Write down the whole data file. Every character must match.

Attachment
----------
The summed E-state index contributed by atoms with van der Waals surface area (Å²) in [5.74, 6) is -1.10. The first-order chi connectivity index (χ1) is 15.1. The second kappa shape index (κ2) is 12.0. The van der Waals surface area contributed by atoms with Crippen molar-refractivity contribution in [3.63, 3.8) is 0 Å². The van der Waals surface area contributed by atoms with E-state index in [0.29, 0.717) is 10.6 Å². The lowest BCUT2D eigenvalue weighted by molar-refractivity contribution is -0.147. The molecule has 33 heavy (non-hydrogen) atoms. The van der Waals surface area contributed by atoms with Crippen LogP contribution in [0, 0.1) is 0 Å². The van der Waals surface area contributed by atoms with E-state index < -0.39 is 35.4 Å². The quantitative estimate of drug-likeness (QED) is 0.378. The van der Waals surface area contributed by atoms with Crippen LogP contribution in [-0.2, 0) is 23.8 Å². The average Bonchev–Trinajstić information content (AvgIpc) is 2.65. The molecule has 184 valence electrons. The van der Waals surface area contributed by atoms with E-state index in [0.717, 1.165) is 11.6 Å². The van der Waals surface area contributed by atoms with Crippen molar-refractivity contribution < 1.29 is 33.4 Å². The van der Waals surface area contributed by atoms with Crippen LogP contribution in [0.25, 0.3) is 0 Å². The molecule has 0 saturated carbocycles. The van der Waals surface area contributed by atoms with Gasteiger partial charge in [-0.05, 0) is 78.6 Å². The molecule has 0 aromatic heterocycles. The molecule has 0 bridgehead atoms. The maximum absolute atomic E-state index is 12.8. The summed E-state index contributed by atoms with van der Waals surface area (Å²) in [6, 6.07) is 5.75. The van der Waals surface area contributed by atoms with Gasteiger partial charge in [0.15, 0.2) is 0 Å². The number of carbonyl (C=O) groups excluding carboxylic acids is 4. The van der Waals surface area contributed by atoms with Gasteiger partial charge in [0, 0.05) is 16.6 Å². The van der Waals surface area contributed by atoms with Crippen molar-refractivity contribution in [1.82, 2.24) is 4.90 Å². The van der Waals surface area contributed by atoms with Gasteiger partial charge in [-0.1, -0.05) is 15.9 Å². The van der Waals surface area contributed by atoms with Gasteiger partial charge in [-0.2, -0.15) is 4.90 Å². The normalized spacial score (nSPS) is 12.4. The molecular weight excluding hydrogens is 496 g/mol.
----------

The summed E-state index contributed by atoms with van der Waals surface area (Å²) in [5.74, 6) is -1.10. The first-order chi connectivity index (χ1) is 15.1. The second kappa shape index (κ2) is 12.0. The van der Waals surface area contributed by atoms with Crippen molar-refractivity contribution in [3.63, 3.8) is 0 Å². The van der Waals surface area contributed by atoms with E-state index in [0.29, 0.717) is 10.6 Å². The lowest BCUT2D eigenvalue weighted by molar-refractivity contribution is -0.147. The molecule has 33 heavy (non-hydrogen) atoms. The van der Waals surface area contributed by atoms with Crippen LogP contribution in [0, 0.1) is 0 Å². The van der Waals surface area contributed by atoms with E-state index < -0.39 is 35.4 Å². The quantitative estimate of drug-likeness (QED) is 0.378. The van der Waals surface area contributed by atoms with Crippen LogP contribution in [-0.2, 0) is 23.8 Å². The average Bonchev–Trinajstić information content (AvgIpc) is 2.65. The molecule has 184 valence electrons. The van der Waals surface area contributed by atoms with E-state index in [0.717, 1.165) is 11.6 Å². The van der Waals surface area contributed by atoms with Crippen molar-refractivity contribution < 1.29 is 33.4 Å². The van der Waals surface area contributed by atoms with Crippen LogP contribution in [0.25, 0.3) is 0 Å². The molecule has 0 saturated carbocycles. The van der Waals surface area contributed by atoms with Gasteiger partial charge in [-0.05, 0) is 78.6 Å². The molecule has 0 aromatic heterocycles. The molecule has 0 bridgehead atoms. The maximum absolute atomic E-state index is 12.8. The summed E-state index contributed by atoms with van der Waals surface area (Å²) in [6, 6.07) is 5.75. The van der Waals surface area contributed by atoms with Gasteiger partial charge in [0.15, 0.2) is 0 Å². The number of carbonyl (C=O) groups excluding carboxylic acids is 4. The van der Waals surface area contributed by atoms with Gasteiger partial charge in [0, 0.05) is 16.6 Å². The van der Waals surface area contributed by atoms with Crippen molar-refractivity contribution in [1.82, 2.24) is 4.90 Å². The van der Waals surface area contributed by atoms with Gasteiger partial charge in [-0.1, -0.05) is 15.9 Å². The van der Waals surface area contributed by atoms with Gasteiger partial charge in [-0.2, -0.15) is 4.90 Å². The normalized spacial score (nSPS) is 12.4. The molecular weight excluding hydrogens is 496 g/mol.